The Barbican stars in more music videos than almost anywhere else in London. But one band got there before the sprawling arts and residential complex was even built.
Unit 4+2 had a number 1 hit in 1965 with Concrete and Clay. It has stood the test of time well — a bright, breezy slice of pop from the golden era of bright, breezy pop. It was also one of the first songs to have a music video, of sorts.
Filmed for British Pathé, the two-minute clip shows the group wandering around a vast construction site among cranes, sand heaps and scaffolding. This being the 60s, the troubadours have not been forced into hard hats and high-vis, but are free to roam in suit and tie. With nowhere to plug in their mics or amps, the performance is entirely mimed.
For a song called Concrete and Clay, the band could scarcely have found a more apt location. They're slap bang in the middle of the Barbican construction site — a building that would become synonymous with concrete and brutalism.
It's impossible to pinpoint their location — all we see in the foreground are the beginnings of foundations. But look to the horizon. Here we glimpse three buildings, still standing 60 years on.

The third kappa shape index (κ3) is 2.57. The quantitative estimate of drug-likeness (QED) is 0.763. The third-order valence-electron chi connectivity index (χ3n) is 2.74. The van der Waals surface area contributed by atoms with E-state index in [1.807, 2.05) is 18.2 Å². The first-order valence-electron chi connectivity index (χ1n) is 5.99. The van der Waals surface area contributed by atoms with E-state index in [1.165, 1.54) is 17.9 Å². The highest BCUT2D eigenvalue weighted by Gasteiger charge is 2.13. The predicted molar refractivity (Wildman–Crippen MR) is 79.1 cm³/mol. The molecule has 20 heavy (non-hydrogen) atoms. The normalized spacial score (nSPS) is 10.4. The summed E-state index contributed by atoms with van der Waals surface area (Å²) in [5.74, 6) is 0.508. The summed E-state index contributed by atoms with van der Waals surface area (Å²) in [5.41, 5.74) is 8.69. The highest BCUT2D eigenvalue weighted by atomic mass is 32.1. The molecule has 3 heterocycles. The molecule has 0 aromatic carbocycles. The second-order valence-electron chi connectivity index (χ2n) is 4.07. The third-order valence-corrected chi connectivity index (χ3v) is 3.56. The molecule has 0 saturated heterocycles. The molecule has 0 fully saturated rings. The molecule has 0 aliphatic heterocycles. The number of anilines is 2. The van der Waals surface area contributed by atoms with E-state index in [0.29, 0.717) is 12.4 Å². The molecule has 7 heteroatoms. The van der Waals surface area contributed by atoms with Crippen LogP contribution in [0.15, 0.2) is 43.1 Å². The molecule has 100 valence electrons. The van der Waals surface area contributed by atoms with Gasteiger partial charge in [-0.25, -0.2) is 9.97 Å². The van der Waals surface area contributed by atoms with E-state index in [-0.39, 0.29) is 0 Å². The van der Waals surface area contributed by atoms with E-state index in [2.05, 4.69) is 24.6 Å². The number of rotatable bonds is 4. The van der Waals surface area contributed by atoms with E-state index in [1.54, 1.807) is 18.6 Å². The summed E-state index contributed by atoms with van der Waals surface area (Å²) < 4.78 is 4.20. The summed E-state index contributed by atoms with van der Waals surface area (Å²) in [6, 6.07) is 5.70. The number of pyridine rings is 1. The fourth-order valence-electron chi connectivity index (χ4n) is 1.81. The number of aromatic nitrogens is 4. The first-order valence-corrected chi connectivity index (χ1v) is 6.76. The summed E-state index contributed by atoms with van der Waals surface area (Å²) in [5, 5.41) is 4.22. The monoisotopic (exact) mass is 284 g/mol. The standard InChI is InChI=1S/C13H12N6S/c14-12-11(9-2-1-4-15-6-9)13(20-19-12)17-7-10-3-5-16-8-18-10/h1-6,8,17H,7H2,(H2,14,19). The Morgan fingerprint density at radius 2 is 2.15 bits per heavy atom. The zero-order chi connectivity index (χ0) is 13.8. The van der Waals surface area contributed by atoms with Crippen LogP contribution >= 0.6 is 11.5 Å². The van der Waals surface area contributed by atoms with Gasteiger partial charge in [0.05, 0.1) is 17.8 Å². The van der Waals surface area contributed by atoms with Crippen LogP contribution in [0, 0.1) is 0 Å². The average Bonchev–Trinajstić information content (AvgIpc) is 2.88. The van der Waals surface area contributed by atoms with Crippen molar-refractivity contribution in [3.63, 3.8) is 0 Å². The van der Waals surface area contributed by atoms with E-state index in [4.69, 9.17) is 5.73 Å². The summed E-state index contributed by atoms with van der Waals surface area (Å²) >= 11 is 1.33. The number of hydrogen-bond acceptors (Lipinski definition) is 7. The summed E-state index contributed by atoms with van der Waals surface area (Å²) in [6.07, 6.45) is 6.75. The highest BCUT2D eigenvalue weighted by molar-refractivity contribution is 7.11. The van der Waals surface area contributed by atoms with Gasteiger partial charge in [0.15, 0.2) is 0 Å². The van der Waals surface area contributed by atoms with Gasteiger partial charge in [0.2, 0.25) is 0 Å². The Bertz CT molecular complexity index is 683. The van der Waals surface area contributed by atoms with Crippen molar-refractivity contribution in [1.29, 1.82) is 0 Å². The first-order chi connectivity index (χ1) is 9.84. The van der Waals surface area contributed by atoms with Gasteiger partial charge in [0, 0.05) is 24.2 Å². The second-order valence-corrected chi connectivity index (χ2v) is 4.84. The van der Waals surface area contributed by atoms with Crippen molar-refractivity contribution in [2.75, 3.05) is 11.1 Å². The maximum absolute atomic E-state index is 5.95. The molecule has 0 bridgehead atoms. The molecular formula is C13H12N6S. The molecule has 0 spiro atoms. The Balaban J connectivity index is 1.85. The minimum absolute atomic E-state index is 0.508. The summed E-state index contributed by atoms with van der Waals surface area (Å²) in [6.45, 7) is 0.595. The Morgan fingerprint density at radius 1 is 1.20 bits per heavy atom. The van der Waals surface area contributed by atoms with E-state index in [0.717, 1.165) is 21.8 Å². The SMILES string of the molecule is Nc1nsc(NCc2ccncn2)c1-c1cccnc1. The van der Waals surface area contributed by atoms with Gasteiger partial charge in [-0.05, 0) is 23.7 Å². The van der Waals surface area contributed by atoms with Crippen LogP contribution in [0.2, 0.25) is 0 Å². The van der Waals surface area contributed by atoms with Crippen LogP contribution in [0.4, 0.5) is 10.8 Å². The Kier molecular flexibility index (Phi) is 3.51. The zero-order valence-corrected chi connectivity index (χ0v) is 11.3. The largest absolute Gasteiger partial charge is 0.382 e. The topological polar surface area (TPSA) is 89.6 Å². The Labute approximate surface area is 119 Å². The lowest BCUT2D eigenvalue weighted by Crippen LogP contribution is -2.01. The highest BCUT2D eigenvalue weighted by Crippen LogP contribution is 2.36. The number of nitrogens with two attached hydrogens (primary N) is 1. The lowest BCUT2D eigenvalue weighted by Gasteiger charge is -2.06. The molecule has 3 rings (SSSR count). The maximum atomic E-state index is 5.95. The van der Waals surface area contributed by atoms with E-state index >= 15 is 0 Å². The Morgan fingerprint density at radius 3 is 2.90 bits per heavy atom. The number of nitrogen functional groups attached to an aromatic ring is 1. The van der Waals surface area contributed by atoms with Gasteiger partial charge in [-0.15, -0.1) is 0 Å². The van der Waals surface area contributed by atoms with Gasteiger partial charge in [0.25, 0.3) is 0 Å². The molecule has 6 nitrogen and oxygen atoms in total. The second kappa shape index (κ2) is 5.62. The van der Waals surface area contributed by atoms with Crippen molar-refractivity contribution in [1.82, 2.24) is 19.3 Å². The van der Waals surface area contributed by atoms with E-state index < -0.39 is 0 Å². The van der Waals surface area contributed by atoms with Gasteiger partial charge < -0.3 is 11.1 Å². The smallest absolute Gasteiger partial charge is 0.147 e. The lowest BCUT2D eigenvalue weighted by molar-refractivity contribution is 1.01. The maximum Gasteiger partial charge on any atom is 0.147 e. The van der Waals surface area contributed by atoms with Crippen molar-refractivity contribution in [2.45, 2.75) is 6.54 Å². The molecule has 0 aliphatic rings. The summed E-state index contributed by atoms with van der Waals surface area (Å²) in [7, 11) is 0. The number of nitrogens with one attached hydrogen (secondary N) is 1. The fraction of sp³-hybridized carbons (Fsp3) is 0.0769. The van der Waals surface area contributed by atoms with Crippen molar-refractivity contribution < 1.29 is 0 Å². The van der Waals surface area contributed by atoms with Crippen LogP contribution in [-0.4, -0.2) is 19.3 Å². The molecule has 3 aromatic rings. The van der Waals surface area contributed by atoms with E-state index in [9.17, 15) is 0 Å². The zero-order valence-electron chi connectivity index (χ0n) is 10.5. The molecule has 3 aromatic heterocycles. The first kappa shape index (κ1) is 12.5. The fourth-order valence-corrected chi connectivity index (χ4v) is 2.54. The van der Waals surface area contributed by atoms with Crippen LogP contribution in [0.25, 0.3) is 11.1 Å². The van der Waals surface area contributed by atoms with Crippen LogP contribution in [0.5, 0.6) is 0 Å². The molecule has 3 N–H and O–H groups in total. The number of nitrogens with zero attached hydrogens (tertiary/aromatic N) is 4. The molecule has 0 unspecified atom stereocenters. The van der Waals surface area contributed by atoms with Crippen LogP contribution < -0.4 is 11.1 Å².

Most prominent is the tower of Great Arthur House. This is the tallest block on the Golden Lane Estate, a precursor to the Barbican by the same architects, Chamberlin, Powell and Bon. Nearby, we can see the Cripplegate Institute, a late Victorian building that is still recognisable, though much remodelled and added to. Perhaps the least-known of the three is an office complex called Central Point (not to be confused with Centre Point), which still stands at 45 Beech Street. Built in the 1950s, it is now to be converted into apartments.
We can see nothing else that's recognisable in the video. The band's immediate surroundings were levelled during the Blitz. The devastated area remained a wasteland for more than 20 years, before construction of the Barbican began. The mega-project cleared away almost all remnants of the former Cripplegate area, including the centuries-old road patterns (or "the sidewalks in the street", as Unit 4+2 might put it).
The early music video bridges those two time periods, capturing a moment between the bombed-out ruins of war and the high-rise brutalist future. It serves as an audio-visual time capsule, and reminds us of how modern concrete rose from ancient clay more than half a century ago.
Images are stills from the original Pathé footage.